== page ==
Updated: Jul 25, 2020
"You don't fit the pageant mold," "you don't have what it takes," "your talent is too different, "you don't look like a Miss America or Miss Universe...." These are all comments women of color, identity, and any form diversity receive in their DM inboxes and even on their posts for the public to see. I am writing this post in hopes it will all stop!
You have seen it all over the headlines, "The first time Miss America, Miss USA, Miss Teen USA, Miss World, and Miss Universe are all Black." History is being made in the pageant world as women of color are representing their titles with grace, dignity, and diversity. History is not being made at just the national level, but also at the state and local level too. With the Miss America Competition this week, I want to give credit to Miss Tennessee and Miss Maine who are the first African American women to hold their state titles. If that doesn't speak out against stereotypes, I don't know what does.
As a little girl who watched EVERY Miss America and Miss USA competitions, I noticed that they lacked one thing. Diversity. I looked myself in the mirror at my black hair, Asian eyes, and tan skin thinking I didn't look like them. I didn't have what it took because I didn't meet the criteria of the "pageant mold." However, I remember seeing Miss California, Crystal Lee place first runner-up and Miss Virginia, Caressa Cameron win Miss America. That was when I knew things were about to change in the world. Now, I have made representing diversity my life's mission through my platform. I want little girls watching the Miss America Competitions just like I did, but this time, I want them to see African Americans, Chinese Americans, Native Americans, Spanish Americans, Christians, Jewish, Muslims, Hindus, Buddhists, Gays, the list goes on win these titles. Having a woman of color or a woman who is diverse in her own way is what the adults, children, teens, and elderly of today need to see. Representation is key, and if we don't see it, we don't know it.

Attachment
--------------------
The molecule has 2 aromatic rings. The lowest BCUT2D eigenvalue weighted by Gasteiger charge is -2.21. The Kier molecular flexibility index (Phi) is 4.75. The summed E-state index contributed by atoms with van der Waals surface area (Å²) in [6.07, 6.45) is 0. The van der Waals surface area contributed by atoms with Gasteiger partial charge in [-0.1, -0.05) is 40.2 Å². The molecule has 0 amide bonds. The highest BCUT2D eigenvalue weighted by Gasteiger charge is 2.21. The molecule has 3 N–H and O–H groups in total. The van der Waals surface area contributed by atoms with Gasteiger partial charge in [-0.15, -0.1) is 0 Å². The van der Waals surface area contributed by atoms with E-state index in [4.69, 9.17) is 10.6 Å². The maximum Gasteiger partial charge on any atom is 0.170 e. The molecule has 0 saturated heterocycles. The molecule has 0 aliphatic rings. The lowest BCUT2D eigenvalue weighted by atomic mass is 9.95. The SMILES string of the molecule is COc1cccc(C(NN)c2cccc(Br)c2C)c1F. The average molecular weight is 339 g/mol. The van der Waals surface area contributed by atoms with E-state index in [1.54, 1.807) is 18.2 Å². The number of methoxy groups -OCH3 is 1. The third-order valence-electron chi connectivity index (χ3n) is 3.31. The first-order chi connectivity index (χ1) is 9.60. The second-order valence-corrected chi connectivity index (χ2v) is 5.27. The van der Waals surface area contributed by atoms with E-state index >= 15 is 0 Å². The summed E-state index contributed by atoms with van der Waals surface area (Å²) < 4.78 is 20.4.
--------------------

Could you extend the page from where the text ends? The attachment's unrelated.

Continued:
The color of the crown. Why did I title this post that? I guess because I like the diamond silvery glow and shimmer of it. No, it is because the gems of the crown reflect what is around it. My crown does that. To all my titleholders, look at your crown and you will see your color reflect in its rhinestones. Now that reflection is a beautiful, strong, independent, perfectly imperfect woman who has her flaws and still has room to grow, but she is outstanding. You. are. beautiful. Your reflection gives the crown color. Whether you are African American Caucasian; you give that crown it's color. You give the crown a more colorful glow just like you do to the world.
Your color does not hold you back. You hold yourself back, and if you don't make it, try again and try again after that. Don't let yourself be denied opportunities in life because you are diverse. Be persistent and be a change maker. I reach out to parents and anyone who is a leader to accept people for the diverse abilities because in reality: when all the unique abilities of people are combined, true success can be reached!
Overall, the color of the crown can be any color. The crow is not above a woman, she holds it up with her head of education, wits, talents, and passion for service. To my Miss America, my Miss USA, my Miss Teen USA, my Miss World, and my Miss Universe, thank you for being a beacon of hope and showing me that that little Chinese girl in the mirror can achieve anything she wants. Now is the time stand up and speak up. Use your voice!